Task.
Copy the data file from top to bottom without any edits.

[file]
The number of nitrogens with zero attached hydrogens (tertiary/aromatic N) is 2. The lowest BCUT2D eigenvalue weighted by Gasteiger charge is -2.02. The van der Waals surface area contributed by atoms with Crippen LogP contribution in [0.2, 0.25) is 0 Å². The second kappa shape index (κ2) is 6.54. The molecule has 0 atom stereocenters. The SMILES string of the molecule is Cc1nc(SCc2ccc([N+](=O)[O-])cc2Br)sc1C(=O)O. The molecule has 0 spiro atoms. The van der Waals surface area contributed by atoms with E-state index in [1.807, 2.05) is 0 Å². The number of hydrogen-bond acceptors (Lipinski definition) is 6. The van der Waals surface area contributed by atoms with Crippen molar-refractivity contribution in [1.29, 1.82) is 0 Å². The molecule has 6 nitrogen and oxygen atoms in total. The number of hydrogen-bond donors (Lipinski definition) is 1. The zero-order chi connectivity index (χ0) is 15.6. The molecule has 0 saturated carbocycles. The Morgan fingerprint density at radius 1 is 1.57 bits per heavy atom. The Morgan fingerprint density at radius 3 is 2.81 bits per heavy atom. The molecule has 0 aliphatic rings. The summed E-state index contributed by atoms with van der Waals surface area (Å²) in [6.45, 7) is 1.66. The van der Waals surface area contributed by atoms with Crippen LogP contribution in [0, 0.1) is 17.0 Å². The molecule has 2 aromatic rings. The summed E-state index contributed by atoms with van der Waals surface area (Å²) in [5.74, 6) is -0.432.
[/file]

The number of nitrogens with zero attached hydrogens (tertiary/aromatic N) is 2. The lowest BCUT2D eigenvalue weighted by Gasteiger charge is -2.02. The van der Waals surface area contributed by atoms with Crippen LogP contribution in [0.2, 0.25) is 0 Å². The second kappa shape index (κ2) is 6.54. The molecule has 0 atom stereocenters. The SMILES string of the molecule is Cc1nc(SCc2ccc([N+](=O)[O-])cc2Br)sc1C(=O)O. The molecule has 0 spiro atoms. The van der Waals surface area contributed by atoms with E-state index in [1.807, 2.05) is 0 Å². The number of hydrogen-bond acceptors (Lipinski definition) is 6. The van der Waals surface area contributed by atoms with Crippen molar-refractivity contribution in [1.29, 1.82) is 0 Å². The molecule has 6 nitrogen and oxygen atoms in total. The number of hydrogen-bond donors (Lipinski definition) is 1. The zero-order chi connectivity index (χ0) is 15.6. The molecule has 0 saturated carbocycles. The Morgan fingerprint density at radius 1 is 1.57 bits per heavy atom. The Morgan fingerprint density at radius 3 is 2.81 bits per heavy atom. The molecule has 0 aliphatic rings. The summed E-state index contributed by atoms with van der Waals surface area (Å²) in [6.45, 7) is 1.66. The van der Waals surface area contributed by atoms with Crippen LogP contribution in [0, 0.1) is 17.0 Å². The molecule has 2 aromatic rings. The summed E-state index contributed by atoms with van der Waals surface area (Å²) in [5.74, 6) is -0.432.